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Eduardo Saverin Denies Tax Dodger Charge

Facebook co-founder Eduardo Saverin denies that his motivation for renouncing his US citizenship was tax avoidance.

Mashable (“Facebook Co-Founder: No, I Didn’t Leave U.S. to Dodge Taxes“):

Facebook co-founder Eduardo Saverin denied Thursday that he renounced his U.S. citizenship and moved to Singapore to avoid paying capital gains taxes on his approximately $3 billion stake in Facebook.

Saverin said in a statement following a press conference held earlier by two senators who accused him of “tax dodging” that his relocation decision was “based solely on my interest in working and living in Singapore, where I have been since 2009,” according to Reuters.

The move has drawn ire from Senators Chuck Schumer (D-N.Y.) and Bob Casey (D-Penn.), who accuse Saverin of taking advantage of the United State’s relative economic strength and stability, only to leave without contributing his fair share back to the country where he built his fortune.

“Mr. Saverin has decided to ‘defriend’ the United States of America just to avoid paying his taxes,” said Sen. Schumer in a statement. “We aren’t going to let him get away with it so easily.It’s infuriating to see someone sell out the country that welcomed him and kept him safe, educated him and helped him become a billionaire. This is a great American success story gone horribly wrong.”

The senators introduced a bill under which any expatriate with either a net worth of $2 million, or an average income tax liability of at least $148,000, will be automatically presumed to be leaving the country for tax purposes — enabling the IRS to impose a tax on any investment gains that person makes in the future.

Saverin, who was born in Brazil, denied any wrongdoing. He said he owes and is willing to pay “hundreds of millions of dollars in taxes to the United States government.” “I have paid and will continue to pay any taxes due on everything I earned while a U.S. citizen,” he said. “It is unfortunate that my personal choice has led to a public debate, based not on the facts, but entirely on speculation and misinformation.”

Saverin filed to give up his U.S. citizenship in January of 2011, but the news didn’t surface until late last month when the federal government released the information in a routine report.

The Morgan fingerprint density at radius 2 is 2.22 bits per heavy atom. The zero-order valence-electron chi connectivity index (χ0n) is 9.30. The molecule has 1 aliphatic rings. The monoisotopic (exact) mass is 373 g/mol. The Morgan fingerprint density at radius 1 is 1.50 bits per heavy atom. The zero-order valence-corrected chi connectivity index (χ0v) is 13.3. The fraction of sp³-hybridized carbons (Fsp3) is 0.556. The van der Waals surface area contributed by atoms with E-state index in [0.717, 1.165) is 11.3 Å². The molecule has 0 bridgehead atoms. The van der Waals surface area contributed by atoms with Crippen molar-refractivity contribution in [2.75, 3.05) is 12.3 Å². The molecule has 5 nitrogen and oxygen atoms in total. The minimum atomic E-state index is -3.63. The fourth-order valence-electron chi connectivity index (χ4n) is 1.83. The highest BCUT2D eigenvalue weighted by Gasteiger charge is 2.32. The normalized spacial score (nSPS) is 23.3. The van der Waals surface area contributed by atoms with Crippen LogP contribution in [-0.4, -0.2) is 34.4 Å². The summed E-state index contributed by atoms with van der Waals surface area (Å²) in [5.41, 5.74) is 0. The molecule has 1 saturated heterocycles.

Saverin’s claim is actually quite plausible. He was born in Brazil to Brazilian parents, who moved him to the United States when he was 11. According to his Wikipedia entry, “By 1993, Saverin’s father had become wealthy, and in 1993 it was discovered that his son Eduardo´s name had been placed on a list of kidnapping victims by gangs specializing in kidnapping for ransom. As a result, the family moved to Miami to find a safer place to live.”

I suppose he owes the United States a little something for that, even if the decision to seek safety here was completely outside his control. Still, he was educated in private schools (Gulliver Preparatory School in Miami and Harvard), had a rather sheltered existence, and quite likely has no natural loyalty to the United States or any other country.  And he’s paid and will pay a whole hell of a lot more taxes into the Treasury than most of us.

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About James Joyner
James Joyner is the publisher of Outside the Beltway, an associate professor of security studies at the Marine Corps Command and Staff College, and a nonresident senior fellow at the Atlantic Council. He's a former Army officer and Desert Storm vet. He earned a PhD in political science from The University of Alabama. Views expressed here are his own. Follow James on Twitter.

Comments

  1. PJ says:

    @James Joyner:

    Saverin’s claim is actually quite plausible.

    Last year about 0.000005% renounced their US citizenship.
    Really not a very popular thing to do.
    And for some reason, he’s still a Brazilian citizen.
    So, if he did this to become a citizen of Singapore, then he should have renounced his Brazilian citizenship, since citizens of Singapore need to renounce all foreign citizenships.

    I’m not buying his argument.
    He has just finally understood what the punishment is for renouncing a US citizenship to evade paying taxes.

    Like or Dislike: Thumb up 3 Thumb down 0

  2. grumpy realist says:

    This would all be avoided if the US would just go to a “income source” system….namely, you pay taxes in the country where you earned the income. Most other countries in the world have that.

    Like or Dislike: Thumb up 1 Thumb down 0

  3. James Joyner says:

    @PJ: I don’t doubt that tax policy is part of it. I’m just saying that it’s perfectly plausible to me that a kid born in Brazil to rich Brazilian parents, who came to the US for convenience as an 11-year-old and was largely sheltered in rich boy private schools, has little loyalty to the US and is living in Singapore for legit reasons.

    Like or Dislike: Thumb up 1 Thumb down 0

  4. Nikki says:

    And he’s paid and will pay a whole hell of a lot more taxes into the Treasury than most of us.

    This is a ridiculous statement. He’s paid more and will pay still more than the rest of us because he has a helluva lot more money than the rest of us. After all the millions he has paid/will pay in taxes, he’ll still have a helluva lot more money than the rest of us. I’ll give him and all the other wealthy their props when they pay a comparable tax rate on their millions/billions that I do.

    Like or Dislike: Thumb up 5 Thumb down 0

  5. PJ says:

    @Nikki: